A few years ago, Francisco and his sister were playing on the swings in a South Bronx park next to their apartment. Out of nowhere, they heard a blast of gunshots. They hid behind a tree, and were terrified for their lives. The shooting went on for what felt like forever, but when it did end, they thankfully escaped unhurt. After this brush with death, Francisco’s mother panicked, and insisted he stay inside. Feeling restless and a bit stir crazy, he had trouble concentrating on his homework in the years to follow. His grades suffered, and so did his future prospects.
But then, that all changed one day when Francisco was in Fannie Lou Hamer Freedom High School, a Children’s Aid community school. A Children’s Aid staff member encouraged him to become active in their local voter participation initiative, one of Children’s Aid’s coalition building efforts. His mother agreed to let him join, because it was with a safe and structured program. In this group, he was surprised at how excited he felt, and shocked to learn that a third of his community didn’t vote. This experience ignited a spark that led him to find his niche: he was going to turn apathy into action.
He became enthralled with politics, and Children’s Aid took him to Albany, where he spoke with politicians and lobbied for after-school programming. He then joined student government at his high school. After this, his grades improved, he joined the volleyball team, and took advantage of Children’s Aid’s mentorship, workforce development, and college prep programs. He’s focused, and preparing for higher education next year. He’s even been inspired to mentor a boy in middle school so he can grow up to be successful just like Francisco.
When Shyonna was in middle school, she went on a field trip to a hospital which sparked her passion for medicine. When she shared that excitement with her sixth grade teacher, he laughed off her plans, but validated similar dreams of the boys. She didn’t let that get in the way of pursuing her dreams. She worked hard, and in eighth grade become elated to learn that she was accepted into the Manhattan Center for Science and Mathematics for high school.
At Manhattan Center, Children’s Aid and Shyonna’s mom continued to encourage her, and gave her the motivation she needed to keep succeeding, despite what others thought she could or could not achieve. Last year she joined Children’s Aid’s HOPE Leadership Academy, and loved it the second she walked in. HOPE offered academic assistance, internships, help with applications for college scholarships, and took her on trips to visit universities. They also included her on a trip to Albany to meet with state legislators as part of our legislative and budget advocacy initiatives about funding for summer youth employment programs. Most of all, HOPE staff believed her when she said she wanted to be a pediatric surgeon.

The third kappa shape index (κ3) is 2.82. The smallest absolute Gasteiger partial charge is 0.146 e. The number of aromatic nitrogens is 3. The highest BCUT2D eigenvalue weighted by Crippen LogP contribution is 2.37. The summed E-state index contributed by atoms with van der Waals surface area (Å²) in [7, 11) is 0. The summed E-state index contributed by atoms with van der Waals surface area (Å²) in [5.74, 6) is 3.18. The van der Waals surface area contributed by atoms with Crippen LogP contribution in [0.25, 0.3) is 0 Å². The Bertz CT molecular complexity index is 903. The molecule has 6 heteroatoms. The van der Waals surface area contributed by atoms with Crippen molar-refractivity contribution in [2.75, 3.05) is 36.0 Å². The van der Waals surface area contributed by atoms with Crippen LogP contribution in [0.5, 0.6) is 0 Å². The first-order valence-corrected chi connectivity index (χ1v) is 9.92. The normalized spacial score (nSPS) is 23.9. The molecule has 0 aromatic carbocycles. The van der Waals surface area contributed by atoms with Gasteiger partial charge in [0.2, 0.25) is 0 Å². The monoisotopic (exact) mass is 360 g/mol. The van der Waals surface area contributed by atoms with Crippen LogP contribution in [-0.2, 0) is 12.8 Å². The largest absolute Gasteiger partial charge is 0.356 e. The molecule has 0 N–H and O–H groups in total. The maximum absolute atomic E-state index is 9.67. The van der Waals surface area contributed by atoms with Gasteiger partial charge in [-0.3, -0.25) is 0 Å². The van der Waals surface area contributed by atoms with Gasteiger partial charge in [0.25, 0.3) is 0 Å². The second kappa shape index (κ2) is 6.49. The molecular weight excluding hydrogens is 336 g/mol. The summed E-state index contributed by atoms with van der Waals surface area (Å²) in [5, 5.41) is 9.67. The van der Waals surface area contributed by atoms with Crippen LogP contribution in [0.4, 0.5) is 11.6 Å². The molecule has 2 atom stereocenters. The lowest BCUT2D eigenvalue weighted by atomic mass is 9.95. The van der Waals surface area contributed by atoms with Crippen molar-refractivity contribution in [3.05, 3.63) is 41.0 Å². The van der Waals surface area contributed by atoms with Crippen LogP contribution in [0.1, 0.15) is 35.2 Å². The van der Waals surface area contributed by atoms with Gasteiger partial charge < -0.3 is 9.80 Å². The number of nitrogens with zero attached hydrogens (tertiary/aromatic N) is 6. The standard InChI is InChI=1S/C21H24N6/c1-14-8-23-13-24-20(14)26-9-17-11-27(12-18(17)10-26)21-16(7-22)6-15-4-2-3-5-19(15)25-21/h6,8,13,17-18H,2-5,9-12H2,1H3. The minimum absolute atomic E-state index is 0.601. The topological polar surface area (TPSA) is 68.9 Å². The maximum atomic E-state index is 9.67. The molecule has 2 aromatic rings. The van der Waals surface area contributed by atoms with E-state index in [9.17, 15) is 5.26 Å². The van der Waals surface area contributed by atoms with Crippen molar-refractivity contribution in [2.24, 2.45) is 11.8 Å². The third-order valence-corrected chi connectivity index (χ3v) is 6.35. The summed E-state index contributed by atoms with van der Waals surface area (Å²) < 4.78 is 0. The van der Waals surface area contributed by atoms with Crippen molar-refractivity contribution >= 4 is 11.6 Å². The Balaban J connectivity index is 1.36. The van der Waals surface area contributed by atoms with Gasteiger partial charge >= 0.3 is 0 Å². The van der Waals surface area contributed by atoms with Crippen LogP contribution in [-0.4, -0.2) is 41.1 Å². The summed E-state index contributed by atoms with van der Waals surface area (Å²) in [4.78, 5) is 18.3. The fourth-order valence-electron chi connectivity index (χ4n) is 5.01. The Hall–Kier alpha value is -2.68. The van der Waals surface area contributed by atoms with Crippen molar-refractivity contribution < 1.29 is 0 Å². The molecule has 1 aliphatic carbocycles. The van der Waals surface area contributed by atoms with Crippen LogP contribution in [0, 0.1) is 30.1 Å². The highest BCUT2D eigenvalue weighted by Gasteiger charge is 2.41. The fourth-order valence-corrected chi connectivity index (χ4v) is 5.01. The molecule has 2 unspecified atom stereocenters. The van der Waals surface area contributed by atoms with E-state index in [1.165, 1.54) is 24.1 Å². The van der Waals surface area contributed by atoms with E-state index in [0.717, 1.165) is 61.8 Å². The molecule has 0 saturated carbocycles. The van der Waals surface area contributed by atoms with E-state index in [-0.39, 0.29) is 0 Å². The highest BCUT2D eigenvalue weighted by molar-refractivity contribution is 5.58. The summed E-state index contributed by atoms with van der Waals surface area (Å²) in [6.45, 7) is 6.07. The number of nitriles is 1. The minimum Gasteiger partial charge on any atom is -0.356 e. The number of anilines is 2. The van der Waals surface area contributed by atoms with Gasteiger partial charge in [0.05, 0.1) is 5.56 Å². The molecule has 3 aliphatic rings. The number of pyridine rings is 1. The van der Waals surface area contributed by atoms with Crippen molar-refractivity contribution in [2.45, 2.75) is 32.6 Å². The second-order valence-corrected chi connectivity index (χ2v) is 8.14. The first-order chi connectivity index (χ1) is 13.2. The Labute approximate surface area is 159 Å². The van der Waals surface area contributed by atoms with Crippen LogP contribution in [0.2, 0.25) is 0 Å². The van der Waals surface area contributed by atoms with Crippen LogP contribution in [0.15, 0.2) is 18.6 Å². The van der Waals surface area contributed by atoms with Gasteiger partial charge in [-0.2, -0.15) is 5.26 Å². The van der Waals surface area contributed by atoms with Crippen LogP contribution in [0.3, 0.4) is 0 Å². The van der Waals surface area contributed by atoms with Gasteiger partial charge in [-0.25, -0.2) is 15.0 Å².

When she turned 17, she thought of most of her family who had dropped out of school by that point. But not Shyonna. She has successfully broken that cycle with the help of Children’s Aid, and is currently thriving. She has her sights set on Howard University next year where she plans to study pre-medicine. Shyonna won’t let where she comes from define where she goes.
Andre grew up in the Bronx, home to one of the poorest congressional districts in the country. He’s been through his share of struggles in life, like when he lived with his family for a period of time in a homeless shelter and lacked the funds needed to live a comfortable life. Thankfully for Andre, though, his family has always been there to support each other in getting through the hard times.
Instead of letting this get him down, Andre chose to use his experiences as growth opportunities. He wanted to lift up his community, so he joined Children’s Aid’s “Just Ask Me” JAM Peer Health Education Program, one of Children’s Aid’s sexuality education initiatives. Over the past year, he’s talked to other students about healthy sexual development and preventing teenage pregnancy. Being a JAM Peer gave him the opportunity to show his friends that there’s more than one path, and that they don’t have to become another statistic.
Through JAM Peers, Andre also got involved in activism and journalism. Last year, for the first time ever, the federal government cut funding for our pregnancy prevention program in the middle of the grant, which meant that JAM Peers was in jeopardy. With support from Children’s Aid staff, Andre teamed up with his peers and channeled their frustration into action. They co-authored an op-ed that was published in Teen Vogue about the value of pregnancy prevention funding, which has been cited by reporters Dan Rather and David Folkenflick. Thanks to the efforts of Andre and so many others, funding for teen pregnancy prevention programs has been restored. After Andre continues on his successful path, he plans to become an aviation engineer after he graduates high school.
Children’s Aid inspired Francisco, believed in Shyonna, and empowered Andre. This #GivingTuesday, please consider supporting Children’s Aid to write more stories like theirs.